— Somewhere during May 2008 I bought, in the city of São Paulo, a Portuguese gold coin dated from 1763, the reign of Joseph I. The coin had been minted after the Great Lisbon Earthquake, which took place on November 1st, 1755. By that time the King had already placed effective power in the hands of Marquês de Pombal. Facing the earthquake’s devastations, Pombal gave orders to the Portuguese mint to buy all the gold and silver recovered from the debris and fires, and to use that metal to mint coins of King Joseph I.

I re-melted the 3.16cm diameter, 1.13mm thick, gold coin in a jewelry workshop in Rio de Janeiro and put it inside a wood box which I’d made from Pau-Brasil. This type of wood was the most precious commodity found in Brazil in the 16th century. When Portuguese explorers discovered those trees, they used the name Pau-Brasil to describe them. By that time, this name had been used already to denominate a different species of tree which was found in Asia, and which also produced red dye. Later, the country obtained its name from those trees and hence was called Brazil.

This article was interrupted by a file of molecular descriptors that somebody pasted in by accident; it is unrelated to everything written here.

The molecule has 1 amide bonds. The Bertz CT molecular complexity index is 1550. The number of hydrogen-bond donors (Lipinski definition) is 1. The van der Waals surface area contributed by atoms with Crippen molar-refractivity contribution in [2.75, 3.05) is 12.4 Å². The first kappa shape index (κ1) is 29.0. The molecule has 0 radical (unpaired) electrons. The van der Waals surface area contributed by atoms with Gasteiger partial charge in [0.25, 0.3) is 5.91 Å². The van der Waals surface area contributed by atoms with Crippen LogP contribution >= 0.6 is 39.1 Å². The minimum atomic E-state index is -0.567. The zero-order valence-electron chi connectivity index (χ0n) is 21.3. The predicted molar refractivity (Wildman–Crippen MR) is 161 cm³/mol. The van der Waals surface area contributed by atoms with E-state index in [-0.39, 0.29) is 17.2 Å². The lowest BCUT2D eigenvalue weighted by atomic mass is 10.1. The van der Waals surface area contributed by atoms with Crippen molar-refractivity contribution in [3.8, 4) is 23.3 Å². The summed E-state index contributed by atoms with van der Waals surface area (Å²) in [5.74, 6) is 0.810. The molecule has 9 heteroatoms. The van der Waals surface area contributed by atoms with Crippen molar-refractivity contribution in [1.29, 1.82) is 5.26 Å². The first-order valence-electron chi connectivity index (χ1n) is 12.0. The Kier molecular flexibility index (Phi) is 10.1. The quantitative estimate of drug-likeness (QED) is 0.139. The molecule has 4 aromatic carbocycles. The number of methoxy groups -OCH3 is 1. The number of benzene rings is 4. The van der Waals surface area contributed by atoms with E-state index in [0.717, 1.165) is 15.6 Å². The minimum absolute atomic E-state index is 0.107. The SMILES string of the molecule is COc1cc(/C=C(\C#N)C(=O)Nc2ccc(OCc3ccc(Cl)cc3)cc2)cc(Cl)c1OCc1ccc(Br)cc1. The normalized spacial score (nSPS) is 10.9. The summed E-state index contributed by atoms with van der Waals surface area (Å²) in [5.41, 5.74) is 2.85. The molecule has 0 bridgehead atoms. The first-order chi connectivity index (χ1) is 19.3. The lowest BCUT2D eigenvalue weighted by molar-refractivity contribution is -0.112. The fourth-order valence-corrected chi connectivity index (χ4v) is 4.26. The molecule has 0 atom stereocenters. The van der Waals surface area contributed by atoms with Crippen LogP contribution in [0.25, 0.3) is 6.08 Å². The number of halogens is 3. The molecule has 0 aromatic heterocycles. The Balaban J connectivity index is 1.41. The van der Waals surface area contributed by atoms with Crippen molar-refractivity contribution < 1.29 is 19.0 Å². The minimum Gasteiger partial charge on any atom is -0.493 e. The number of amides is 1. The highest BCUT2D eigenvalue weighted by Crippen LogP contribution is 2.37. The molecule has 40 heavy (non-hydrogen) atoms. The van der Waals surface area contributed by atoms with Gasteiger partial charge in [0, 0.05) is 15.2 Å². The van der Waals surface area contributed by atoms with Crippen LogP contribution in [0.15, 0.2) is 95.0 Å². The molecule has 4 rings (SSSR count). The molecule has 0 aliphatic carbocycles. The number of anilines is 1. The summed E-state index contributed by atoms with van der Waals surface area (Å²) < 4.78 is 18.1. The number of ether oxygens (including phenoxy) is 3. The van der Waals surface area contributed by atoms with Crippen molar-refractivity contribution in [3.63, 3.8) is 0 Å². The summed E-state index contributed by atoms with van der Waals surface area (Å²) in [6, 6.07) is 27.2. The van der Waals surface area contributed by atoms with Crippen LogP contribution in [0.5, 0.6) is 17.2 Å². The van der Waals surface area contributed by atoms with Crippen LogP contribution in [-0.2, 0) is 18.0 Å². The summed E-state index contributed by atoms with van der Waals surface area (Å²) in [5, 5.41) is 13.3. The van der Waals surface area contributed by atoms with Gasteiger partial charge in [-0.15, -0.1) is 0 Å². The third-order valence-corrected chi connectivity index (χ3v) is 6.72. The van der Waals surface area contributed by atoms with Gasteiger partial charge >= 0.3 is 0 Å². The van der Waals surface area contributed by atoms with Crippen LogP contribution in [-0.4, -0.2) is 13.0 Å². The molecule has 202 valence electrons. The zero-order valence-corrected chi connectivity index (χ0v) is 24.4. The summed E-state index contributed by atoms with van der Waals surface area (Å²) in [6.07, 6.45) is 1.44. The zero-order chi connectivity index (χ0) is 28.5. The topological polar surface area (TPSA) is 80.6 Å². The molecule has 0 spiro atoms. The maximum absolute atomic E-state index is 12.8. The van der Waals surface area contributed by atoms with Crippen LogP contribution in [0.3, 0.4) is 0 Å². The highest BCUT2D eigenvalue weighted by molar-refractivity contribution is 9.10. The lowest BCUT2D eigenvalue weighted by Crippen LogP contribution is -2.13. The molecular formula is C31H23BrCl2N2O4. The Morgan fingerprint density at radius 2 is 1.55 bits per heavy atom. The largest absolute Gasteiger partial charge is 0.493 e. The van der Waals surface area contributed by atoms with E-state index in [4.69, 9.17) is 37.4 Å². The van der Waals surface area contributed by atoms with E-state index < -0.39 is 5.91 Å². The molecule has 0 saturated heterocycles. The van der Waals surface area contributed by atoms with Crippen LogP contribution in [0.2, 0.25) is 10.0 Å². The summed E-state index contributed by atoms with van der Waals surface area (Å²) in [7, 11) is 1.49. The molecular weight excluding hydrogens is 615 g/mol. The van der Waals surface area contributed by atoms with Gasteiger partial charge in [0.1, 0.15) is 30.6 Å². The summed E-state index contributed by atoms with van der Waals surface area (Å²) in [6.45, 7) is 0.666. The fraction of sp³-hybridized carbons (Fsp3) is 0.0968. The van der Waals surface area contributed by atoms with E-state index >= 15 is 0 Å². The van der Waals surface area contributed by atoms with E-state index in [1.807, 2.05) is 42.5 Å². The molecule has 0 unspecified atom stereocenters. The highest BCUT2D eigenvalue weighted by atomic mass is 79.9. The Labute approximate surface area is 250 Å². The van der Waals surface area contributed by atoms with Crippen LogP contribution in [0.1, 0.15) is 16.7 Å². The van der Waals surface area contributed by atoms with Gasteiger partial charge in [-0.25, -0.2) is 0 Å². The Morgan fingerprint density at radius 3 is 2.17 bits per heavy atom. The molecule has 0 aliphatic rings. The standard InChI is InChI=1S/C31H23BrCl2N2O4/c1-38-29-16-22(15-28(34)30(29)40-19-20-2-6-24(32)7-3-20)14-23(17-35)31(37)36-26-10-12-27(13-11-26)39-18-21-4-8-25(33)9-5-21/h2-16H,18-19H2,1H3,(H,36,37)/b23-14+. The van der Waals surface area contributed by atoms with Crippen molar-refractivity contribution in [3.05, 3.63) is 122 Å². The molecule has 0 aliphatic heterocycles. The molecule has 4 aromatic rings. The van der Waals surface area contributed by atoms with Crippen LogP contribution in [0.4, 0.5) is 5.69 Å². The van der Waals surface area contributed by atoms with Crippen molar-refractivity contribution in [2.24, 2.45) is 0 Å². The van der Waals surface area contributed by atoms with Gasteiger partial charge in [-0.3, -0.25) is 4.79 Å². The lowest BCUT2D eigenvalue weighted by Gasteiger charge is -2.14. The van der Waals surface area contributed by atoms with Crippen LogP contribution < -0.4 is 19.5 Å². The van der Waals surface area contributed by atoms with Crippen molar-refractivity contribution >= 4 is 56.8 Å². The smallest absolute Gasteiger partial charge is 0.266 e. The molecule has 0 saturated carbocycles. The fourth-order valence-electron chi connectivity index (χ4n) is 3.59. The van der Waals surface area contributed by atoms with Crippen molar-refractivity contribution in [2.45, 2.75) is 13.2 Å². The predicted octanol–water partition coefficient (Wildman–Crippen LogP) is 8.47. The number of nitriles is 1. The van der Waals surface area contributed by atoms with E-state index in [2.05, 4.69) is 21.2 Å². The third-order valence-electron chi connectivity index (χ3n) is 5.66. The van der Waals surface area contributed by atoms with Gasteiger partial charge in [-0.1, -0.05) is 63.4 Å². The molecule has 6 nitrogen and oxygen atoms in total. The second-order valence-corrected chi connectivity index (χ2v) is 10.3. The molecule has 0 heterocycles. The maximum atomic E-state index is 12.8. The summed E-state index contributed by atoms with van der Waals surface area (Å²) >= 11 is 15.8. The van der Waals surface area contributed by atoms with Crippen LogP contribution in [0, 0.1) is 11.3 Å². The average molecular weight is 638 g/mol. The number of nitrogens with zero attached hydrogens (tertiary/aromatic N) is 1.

One year later I travelled to Ouro Preto, to the state of Minas Gerais, where the Portuguese settlers found gold and exploited it. I had the idea to make a book that could witness and contemplate a coin that is no longer visible. I was looking to the Atlantic forest which proliferates and invades place without any control or direction, covering everything that is behind, in a way erasing its memory.

Leonor Antunes was born in 1972, in Lisbon, Portugal. She Lives and works in Berlin. Antunes’ work manifests itself through measurement, material, memory and site. Her interest lies primarily in how sculpture can relate to the body—through size, scale and proportion—focusing on the space between viewers and artworks. Antunes has participated in numerous group and solo shows in Europe and North America.